Press Release

Occupational licensing raises N.C. prices, stifles competition

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Click here to view and here to listen to Jon Sanders discussing this Spotlight report.

RALEIGH — North Carolina’s aggressive approach to occupational licensing raises prices and protects current members of a profession more than it protects consumers. That’s a key finding in a new John Locke Foundation Spotlight report, which compares occupational licensing to outdated “medieval guilds.”

The report recommends six ways to “de-guild” North Carolina’s economy. Those recommendations include cutting the number of licensing boards and licensed job categories.

“Consumers would benefit from lower costs, more competition, a wider range of service levels, and more reliance on private review and certification processes,” said report author Jon Sanders, JLF Director of Regulatory Studies. “Aspiring members of a profession would be able to enter it easily, potentially bringing new ideas that would transform the industry or helping contribute to a larger menu of service choices for consumers.”

“Society would benefit from more human and entrepreneurial liberty, as well as from greater employment access for the poor, the less educated, and older career changers,” added Sanders, whose study of occupational licensing marks the latest installment in his series of Carolina Cronyism reports.

North Carolina features more than 50 occupational licensing boards, Sanders said. “The state licenses more occupations than most other states,” he said. “A recent report ranked North Carolina in a tie with Massachusetts at No. 15 in the nation for most licensed job categories at 154. Among neighboring states, only Tennessee licenses more. Virginia licenses half as many jobs as North Carolina, and crossing the border from North to South Carolina reduces licensed occupations by two-thirds.”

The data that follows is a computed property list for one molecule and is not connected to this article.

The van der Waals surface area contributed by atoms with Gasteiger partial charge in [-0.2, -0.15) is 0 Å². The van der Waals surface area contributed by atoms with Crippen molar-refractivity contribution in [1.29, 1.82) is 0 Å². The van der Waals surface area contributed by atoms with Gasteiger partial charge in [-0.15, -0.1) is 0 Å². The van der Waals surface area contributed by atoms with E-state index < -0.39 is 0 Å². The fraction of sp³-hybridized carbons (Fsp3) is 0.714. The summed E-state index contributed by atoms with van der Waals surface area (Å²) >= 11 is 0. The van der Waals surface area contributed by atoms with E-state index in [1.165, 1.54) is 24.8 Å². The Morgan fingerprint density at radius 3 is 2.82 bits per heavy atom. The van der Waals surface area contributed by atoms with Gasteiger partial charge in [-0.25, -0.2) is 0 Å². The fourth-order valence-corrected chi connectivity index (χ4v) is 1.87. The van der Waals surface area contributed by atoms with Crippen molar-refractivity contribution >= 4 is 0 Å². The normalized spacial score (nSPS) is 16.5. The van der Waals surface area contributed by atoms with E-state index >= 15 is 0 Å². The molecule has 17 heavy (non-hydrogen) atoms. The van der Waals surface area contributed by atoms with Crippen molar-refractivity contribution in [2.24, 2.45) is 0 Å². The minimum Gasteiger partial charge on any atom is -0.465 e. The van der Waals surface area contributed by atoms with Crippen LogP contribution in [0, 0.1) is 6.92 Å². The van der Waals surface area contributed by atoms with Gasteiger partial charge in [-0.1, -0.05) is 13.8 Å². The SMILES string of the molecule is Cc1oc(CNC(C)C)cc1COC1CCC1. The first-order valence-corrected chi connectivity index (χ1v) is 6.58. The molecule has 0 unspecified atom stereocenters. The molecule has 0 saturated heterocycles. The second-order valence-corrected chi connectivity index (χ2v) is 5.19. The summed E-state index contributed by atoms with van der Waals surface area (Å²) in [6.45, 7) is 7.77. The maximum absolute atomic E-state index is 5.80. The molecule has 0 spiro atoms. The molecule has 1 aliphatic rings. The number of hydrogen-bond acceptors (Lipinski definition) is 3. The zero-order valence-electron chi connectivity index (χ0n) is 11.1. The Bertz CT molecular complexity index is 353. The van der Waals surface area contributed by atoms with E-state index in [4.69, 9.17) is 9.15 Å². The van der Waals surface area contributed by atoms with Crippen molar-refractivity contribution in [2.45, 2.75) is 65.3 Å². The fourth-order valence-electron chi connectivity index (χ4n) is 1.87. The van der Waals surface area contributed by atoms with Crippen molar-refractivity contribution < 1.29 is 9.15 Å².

Researchers also find that North Carolina is “one of the more aggressive states” in licensing occupations that often employ the poor or less educated, Sanders said. “This state licenses 48 of 102 lower-income occupations highlighted in a recent study,” he said. “Such occupations are ideal entry points into the job market, and their importance to a state’s economy is not insignificant.”

An occupational license is a “grant of permission” from the government to an individual to enter the field of work he desires, Sanders explained. The supposed purpose is to ensure safety and quality. “Research is mixed over whether licensing actually has a positive effect on safety or quality.”

“In practice, occupational licensing tends to be motivated more to protect current members of a profession from competition and thereby make them wealthier,” Sanders added. “One study suggests licensing boosts earnings for current practitioners by 15 percent. In higher-wage licensed occupations, the wage premium can reach as high as 30 percent. Instead of being a case of the state versus the professionals, licensing actually helps the two sides work in concert against the interests of new competitors and consumers.”